Why does HR not lead culture?

  • We’re afraid to — Let’s be honest about this. HR is more comfortable managing systems than leading them. (NOTE – Remember that I’m in HR as well!) It’s a fact that HR is taught to be cautious and hesitant just in case a liability situation occurs. However, it is crippling as well because there are amazing HR talents waiting to burst past the fear to show companies what they can do.
  • Senior Management doesn’t allow it — Remember the myth? If we feel we always have to ask to do anything, the myth continues and becomes a reality. HR can model things to Senior Management (which they’re looking for) and see where things go.
  • HR isn’t representative of the company — Ouch! Why wouldn’t HR exemplify what the company represents? If this is happening, then HR needs to have a gut check and see how to fix this immediately. HR cannot think that it will ever be relevant if people see it as existing outside the culture.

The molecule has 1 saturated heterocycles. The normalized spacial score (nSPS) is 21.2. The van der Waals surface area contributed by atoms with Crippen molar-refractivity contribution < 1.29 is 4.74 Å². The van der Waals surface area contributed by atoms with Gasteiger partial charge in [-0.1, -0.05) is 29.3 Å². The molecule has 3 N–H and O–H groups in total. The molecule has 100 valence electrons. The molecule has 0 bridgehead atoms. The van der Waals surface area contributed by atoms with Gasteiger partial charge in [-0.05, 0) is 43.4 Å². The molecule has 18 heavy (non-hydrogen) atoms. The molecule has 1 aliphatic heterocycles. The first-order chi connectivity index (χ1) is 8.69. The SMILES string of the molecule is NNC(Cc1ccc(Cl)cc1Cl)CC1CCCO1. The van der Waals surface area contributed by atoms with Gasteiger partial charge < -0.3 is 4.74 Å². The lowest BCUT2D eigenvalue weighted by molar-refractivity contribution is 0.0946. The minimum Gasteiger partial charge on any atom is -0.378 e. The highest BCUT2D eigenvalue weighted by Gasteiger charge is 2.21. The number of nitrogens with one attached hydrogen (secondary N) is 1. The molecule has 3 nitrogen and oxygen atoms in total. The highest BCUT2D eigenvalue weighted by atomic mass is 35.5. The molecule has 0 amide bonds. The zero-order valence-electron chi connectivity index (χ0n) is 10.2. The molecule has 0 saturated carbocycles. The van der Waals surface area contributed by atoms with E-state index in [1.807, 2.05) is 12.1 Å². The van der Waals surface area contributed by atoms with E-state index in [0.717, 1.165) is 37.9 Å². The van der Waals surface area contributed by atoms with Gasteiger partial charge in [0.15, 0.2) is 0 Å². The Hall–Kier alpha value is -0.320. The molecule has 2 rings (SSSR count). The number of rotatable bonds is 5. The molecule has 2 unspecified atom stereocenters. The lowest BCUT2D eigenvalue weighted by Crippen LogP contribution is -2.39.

• HR isn’t visible — Sounds like a broken record, but it continues to be a factor in too many companies. Instead of this being brought up, HR needs to break through and change the perception. It’s on us.
  • We’ve drunk the Kool-Aid — HR people have, at times, become resigned to the labels and stereotypes of its position and role within organizations. You can’t break stereotypes unless you refuse to be one! Remember that.
  • We don’t want to — This isn’t on anyone else but HR. You have the opportunity to drive culture (see below), but you have to want to do it. It isn’t a job factor, it’s an exciting chance to move an entire company forward. How cool is that?